Blog Feature

Phantasmagorical Barriers to Legal Cannabis: A Gallery

Faulty Logic
Image By Judith Stamps 2015


1a. Images seen with the magic lantern, 19th century precursor to moving pictures

2a. A constantly shifting, complex succession of things seen or imagined as in a dream or fever state…

Spinners of future tales on cannabis history—fictional or non—will need to draw on the succession of dreams and fever states that have created and maintained prohibition.  Here are some to consider. 


Intolerance for the cannabis plant in White North America is founded on its imagined special attractiveness to non-white locals or visible immigrants.  In the 1930s black innovative jazz musicians were known to like cannabis; Proto-Drug Czar Harry Anslinger declared the music and its fans degenerate.  Early Mexican immigrants were seen to smoke it; newspapers and local authorities called them crazy and dangerous.  Canada’s early prohibitionist, Emily Murphy, published regurgitated versions of American police cannabis reports, and wrote menacingly of black persons living in Nova Scotia.  Racially biased laws ban the plant and punish consumers—especially the ones lawmakers never liked in the first place. 


North America has a long history of white supremacist feeling, complete with clubs, clans and associations.  From the outset North American laws targeted and nullified First Nations Peoples, African Americans, Asians and other visible immigrants.  Then in the 1960s something new happened.   Many white young people began to embrace cannabis, not the usual white thing to do.  Predictably they tried but were unable to create a positive change in laws on cannabis.  They failed to endear themselves to authorities and much of the public.  They identified with non-whites.  They worked for civil rights, and voters’ rights.  They refused to be drafted into wars of aggression, and burned their draft cards.  They adopted native and southern styles of dress, and embraced native spirituality.  They studied Zen Cookery.  They supported gay people—not considered properly white.  They supported economic equality—too friendly to non-whites.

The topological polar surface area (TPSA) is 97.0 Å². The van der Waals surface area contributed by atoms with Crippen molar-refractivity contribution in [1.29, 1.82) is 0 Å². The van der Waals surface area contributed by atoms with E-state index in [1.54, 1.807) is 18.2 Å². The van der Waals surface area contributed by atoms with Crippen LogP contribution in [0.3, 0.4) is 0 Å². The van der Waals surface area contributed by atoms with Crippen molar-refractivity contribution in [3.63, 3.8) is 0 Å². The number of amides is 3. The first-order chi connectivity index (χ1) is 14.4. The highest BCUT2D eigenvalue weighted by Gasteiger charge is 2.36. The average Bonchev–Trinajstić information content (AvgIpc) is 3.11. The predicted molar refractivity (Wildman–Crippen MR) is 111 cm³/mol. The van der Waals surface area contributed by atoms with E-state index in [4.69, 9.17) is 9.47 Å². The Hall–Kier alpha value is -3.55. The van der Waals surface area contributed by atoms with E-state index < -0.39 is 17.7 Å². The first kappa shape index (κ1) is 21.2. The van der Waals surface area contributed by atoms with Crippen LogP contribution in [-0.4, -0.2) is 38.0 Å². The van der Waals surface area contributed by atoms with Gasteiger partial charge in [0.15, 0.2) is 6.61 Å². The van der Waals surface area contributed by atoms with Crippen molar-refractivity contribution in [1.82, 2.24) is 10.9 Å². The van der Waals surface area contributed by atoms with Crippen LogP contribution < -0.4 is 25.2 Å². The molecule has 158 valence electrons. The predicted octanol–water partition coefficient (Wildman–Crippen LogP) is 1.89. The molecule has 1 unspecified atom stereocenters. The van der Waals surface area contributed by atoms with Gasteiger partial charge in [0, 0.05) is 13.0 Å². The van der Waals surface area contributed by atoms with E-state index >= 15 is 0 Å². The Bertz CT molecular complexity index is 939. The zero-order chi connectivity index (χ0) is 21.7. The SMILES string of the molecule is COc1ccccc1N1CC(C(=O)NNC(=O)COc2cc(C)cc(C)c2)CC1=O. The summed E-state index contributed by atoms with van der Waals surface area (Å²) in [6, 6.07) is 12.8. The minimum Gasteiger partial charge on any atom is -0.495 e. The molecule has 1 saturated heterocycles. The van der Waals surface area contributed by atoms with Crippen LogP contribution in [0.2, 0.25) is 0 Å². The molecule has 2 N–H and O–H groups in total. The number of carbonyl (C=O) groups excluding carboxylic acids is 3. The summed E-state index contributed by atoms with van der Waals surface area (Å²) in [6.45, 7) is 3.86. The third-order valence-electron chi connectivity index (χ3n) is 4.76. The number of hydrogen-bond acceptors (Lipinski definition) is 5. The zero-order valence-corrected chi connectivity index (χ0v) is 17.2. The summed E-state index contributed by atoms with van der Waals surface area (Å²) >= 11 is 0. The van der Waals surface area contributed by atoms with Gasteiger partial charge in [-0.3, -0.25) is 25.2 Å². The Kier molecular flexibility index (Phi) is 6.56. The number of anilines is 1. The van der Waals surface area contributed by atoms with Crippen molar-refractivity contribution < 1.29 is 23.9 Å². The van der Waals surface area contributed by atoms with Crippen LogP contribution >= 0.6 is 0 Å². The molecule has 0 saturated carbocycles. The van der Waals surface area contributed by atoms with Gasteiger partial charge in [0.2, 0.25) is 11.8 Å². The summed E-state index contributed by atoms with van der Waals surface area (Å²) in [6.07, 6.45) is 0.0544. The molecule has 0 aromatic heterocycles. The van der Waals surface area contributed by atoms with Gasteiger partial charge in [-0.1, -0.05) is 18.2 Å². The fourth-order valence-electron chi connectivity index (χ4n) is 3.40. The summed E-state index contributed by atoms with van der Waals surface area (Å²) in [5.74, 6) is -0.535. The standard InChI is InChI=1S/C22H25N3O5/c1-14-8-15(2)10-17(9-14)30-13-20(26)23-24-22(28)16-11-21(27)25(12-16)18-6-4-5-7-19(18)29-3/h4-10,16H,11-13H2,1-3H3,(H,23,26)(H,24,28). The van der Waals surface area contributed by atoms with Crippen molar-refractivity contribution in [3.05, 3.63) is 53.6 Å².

Popular news reports in North America in the 1940s and 50s carried the message that people of colour used ‘drugs’ deliberately to infect whites, especially their women and youth.  They did this, so the story went, as part of a strategy to weaken them, conquer them and gain political control of the continent.  These reports were little other than bad post-colonial conscience masquerading as reason.  Where there is paranoia, there will be calls for purging.  Think witch burning.  Anti-cannabis laws are meant to induce North America to vomit up its infectious elements, plants and all, isolate them and keep them isolated. 


Reefer madness ideology as expressed in film and in the popular press, created a new dramatic character:  Cannabis the Unholy, a plant.  CU harbours a demon that sucks the sanity from the minds that it attracts.  This notion was never written into law, but North American lawmakers and enforcers continue to behave as if had been.  The anti-cannabis lobby persists in the view that if legalized, cannabis will possess the minds of teens and the unborn, rendering them, if not unholy, at least dull and lazy.